This new post mean the cartoon avatar gets scrolled down a little. Oh darn. I actually enjoy watching her levitate. I hope everyone has as much fun with their avatars as I had creating mine. It's quite addictive.
Also, go check out Kim's vignette as well as her cauldron-boiling Meez avatar.
I'm taking this Friday off work for a long weekend. Just felt it is time for a Mental Health Break again.
I intend to spend the long weekend reading and doing yoga of course. And maybe I will find the time to catch the recent Parker Posey film, Broken English. Directed by Zoe Cassavetes, Broken English is one of those "30-something questioning their state of existence" indie movies. Parker Posey's character is 30, unmarried, and one day she decides to do something about it. She dates, meets weird people. Then enters this French guy, Julien, who might just be The. One. For one reason or another, he goes back to Paris - and she goes after him - because sometimes, you just have to run after love.
I've read some snarky reviews on the movie online - several of them commenting on the ending that seems like a rip-off from Before Sunset. That is not going to deter me from the film, because I'm watching it for Parker Posey.
Parker Posey is one of those people that always manages to delight me as both a dramatic and comedic actress. With her strong features and sense of style, she deserves a higher profile in the industry. But because she chooses to stay with the indie film circuit, she will never be the next Halle Berry or Lindsay Lohan (thank God for small favours!) Instead, fans can always rely on her fleshing out quirky roles that are fun and endearing in that Posey-seque way. I love her as the the party girl who becomes a librarian in Party Girl (oh that Dewey system, so sexy!). And who else just chuckled at her appearance in Blade: Trinity as Danica Talos, the sadistic vamp whose fangs are located in her vagina? Her torturing Hannibal King was one of those moments to savour in Blade: Trinity. That and Jessica Biel with shapely biceps kicking ass to her iPod tunes. Hee.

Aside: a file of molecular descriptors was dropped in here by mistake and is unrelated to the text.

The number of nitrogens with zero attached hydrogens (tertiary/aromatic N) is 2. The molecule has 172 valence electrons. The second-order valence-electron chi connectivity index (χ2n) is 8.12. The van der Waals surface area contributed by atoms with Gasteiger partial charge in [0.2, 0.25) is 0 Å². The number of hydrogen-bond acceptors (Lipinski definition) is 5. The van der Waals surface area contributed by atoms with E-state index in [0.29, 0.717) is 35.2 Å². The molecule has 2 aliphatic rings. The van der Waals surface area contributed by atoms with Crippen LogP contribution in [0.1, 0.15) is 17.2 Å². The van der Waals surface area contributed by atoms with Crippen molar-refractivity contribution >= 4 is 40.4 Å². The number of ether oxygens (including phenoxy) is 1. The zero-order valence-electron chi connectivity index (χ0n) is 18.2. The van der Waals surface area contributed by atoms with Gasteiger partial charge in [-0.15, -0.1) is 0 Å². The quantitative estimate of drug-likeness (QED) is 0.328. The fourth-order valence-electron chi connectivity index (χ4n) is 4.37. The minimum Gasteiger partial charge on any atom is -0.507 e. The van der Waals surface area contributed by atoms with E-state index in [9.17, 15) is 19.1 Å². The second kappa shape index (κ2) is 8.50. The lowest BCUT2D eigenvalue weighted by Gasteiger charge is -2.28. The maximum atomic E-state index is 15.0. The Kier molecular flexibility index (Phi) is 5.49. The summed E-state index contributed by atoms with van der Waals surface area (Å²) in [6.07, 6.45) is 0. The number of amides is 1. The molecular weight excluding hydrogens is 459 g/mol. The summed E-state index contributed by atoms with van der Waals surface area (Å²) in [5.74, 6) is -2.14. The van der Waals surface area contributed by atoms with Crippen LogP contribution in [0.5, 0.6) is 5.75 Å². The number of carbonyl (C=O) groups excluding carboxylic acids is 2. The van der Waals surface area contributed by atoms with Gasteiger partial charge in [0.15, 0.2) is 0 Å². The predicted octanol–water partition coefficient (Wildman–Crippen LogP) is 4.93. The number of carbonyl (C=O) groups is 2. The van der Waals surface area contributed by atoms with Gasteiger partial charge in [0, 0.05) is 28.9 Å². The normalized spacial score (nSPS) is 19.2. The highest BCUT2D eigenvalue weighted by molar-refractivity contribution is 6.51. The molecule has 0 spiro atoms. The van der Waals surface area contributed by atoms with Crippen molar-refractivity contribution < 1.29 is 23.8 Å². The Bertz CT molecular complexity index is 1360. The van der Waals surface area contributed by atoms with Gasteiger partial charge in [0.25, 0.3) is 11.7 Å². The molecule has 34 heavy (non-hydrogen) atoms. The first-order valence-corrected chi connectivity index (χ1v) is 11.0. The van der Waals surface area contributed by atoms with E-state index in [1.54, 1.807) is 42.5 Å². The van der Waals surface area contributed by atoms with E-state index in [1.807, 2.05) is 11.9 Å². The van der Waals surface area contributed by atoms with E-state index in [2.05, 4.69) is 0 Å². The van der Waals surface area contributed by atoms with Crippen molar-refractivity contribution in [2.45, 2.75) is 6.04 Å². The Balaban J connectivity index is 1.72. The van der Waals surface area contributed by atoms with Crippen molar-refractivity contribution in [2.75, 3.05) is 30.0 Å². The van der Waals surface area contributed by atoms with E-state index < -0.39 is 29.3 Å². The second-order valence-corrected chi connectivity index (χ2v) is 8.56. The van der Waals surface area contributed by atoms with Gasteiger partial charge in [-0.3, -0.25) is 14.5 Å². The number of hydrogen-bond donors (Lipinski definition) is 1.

But what else might I do in the long weekend?
I was reading a little more of Alice Walker's The Way Forward Is With A Broken Heart this afternoon and I am slightly in awe of her smooth, contemplative prose. 2007 seems to be The Year of Alice Walker for me. I read The Colour Purple for the first time and I loved it. I think I am falling deeper in love with The Way Forward. Somebody save me.
Actually, no - don't do anything. Let me skinny-dip in the pond of adoration for Alice Walker.
There is one part in the beginning of The Way Forward that makes me curious. Walker begins with a letter to her young husband - the man she married, not the older man she ended up divorcing. She ruminates on the time when their love was strong and pure enough to resist the racism, the irrational hatred against their inter-racial marriage. She wonders how things changed, how they arrived at this current state where they no longer speak.
Over the years we shared Shakespeare, Dostoyevsky, Tolstoy. Orwell. Langston Hughes. Sean O'Faolain. Ellison. But you would not read the thin paperback novel by this black woman I loved. It was as if you drew a line, in this curious territory. I will love you completely, you seemed to say, except for this. But sharing this book with you seemed everything.
I wonder if you've read it, even now.
Our Child was conceived. Grew up. Went to a large Eastern university. Read the book. She found it there on the required reading list, where I and other labored for a decade to make sure it would be. She tells me now she read it before she even left home, when she was in her early teens. She says I presented it to her with a quiet intensity, and with a special look in my eyes. She says we used to read passages from it while we cooked dinner for each other, and that she used to join me as I laughed and sometimes cried.
I'm not sure - is the unnamed author Zora Neale Hurston? If it is, Their Eyes Were Watching God is now on my reading list.